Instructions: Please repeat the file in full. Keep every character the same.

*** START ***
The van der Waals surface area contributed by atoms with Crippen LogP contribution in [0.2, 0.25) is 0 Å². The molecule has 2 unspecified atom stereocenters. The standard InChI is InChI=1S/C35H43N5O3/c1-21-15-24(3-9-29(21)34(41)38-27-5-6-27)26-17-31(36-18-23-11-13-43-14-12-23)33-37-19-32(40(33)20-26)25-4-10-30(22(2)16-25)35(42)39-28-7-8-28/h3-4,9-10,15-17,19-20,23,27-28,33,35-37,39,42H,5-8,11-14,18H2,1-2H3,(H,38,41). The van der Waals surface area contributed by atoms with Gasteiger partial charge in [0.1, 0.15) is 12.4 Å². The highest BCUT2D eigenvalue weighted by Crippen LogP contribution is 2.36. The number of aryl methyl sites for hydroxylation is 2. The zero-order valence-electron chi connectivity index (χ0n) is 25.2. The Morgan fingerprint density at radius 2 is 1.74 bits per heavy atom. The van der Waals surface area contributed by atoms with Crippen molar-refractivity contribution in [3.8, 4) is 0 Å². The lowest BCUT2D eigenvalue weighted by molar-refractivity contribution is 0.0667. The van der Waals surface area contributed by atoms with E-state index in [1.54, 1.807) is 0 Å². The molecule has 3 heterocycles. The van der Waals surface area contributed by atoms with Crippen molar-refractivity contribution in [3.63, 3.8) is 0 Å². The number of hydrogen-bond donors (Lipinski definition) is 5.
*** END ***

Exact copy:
The van der Waals surface area contributed by atoms with Crippen LogP contribution in [0.2, 0.25) is 0 Å². The molecule has 2 unspecified atom stereocenters. The standard InChI is InChI=1S/C35H43N5O3/c1-21-15-24(3-9-29(21)34(41)38-27-5-6-27)26-17-31(36-18-23-11-13-43-14-12-23)33-37-19-32(40(33)20-26)25-4-10-30(22(2)16-25)35(42)39-28-7-8-28/h3-4,9-10,15-17,19-20,23,27-28,33,35-37,39,42H,5-8,11-14,18H2,1-2H3,(H,38,41). The van der Waals surface area contributed by atoms with Gasteiger partial charge in [0.1, 0.15) is 12.4 Å². The highest BCUT2D eigenvalue weighted by Crippen LogP contribution is 2.36. The number of aryl methyl sites for hydroxylation is 2. The zero-order valence-electron chi connectivity index (χ0n) is 25.2. The Morgan fingerprint density at radius 2 is 1.74 bits per heavy atom. The van der Waals surface area contributed by atoms with Crippen molar-refractivity contribution in [3.8, 4) is 0 Å². The lowest BCUT2D eigenvalue weighted by molar-refractivity contribution is 0.0667. The van der Waals surface area contributed by atoms with E-state index in [1.54, 1.807) is 0 Å². The molecule has 3 heterocycles. The van der Waals surface area contributed by atoms with Crippen molar-refractivity contribution in [3.63, 3.8) is 0 Å². The number of hydrogen-bond donors (Lipinski definition) is 5.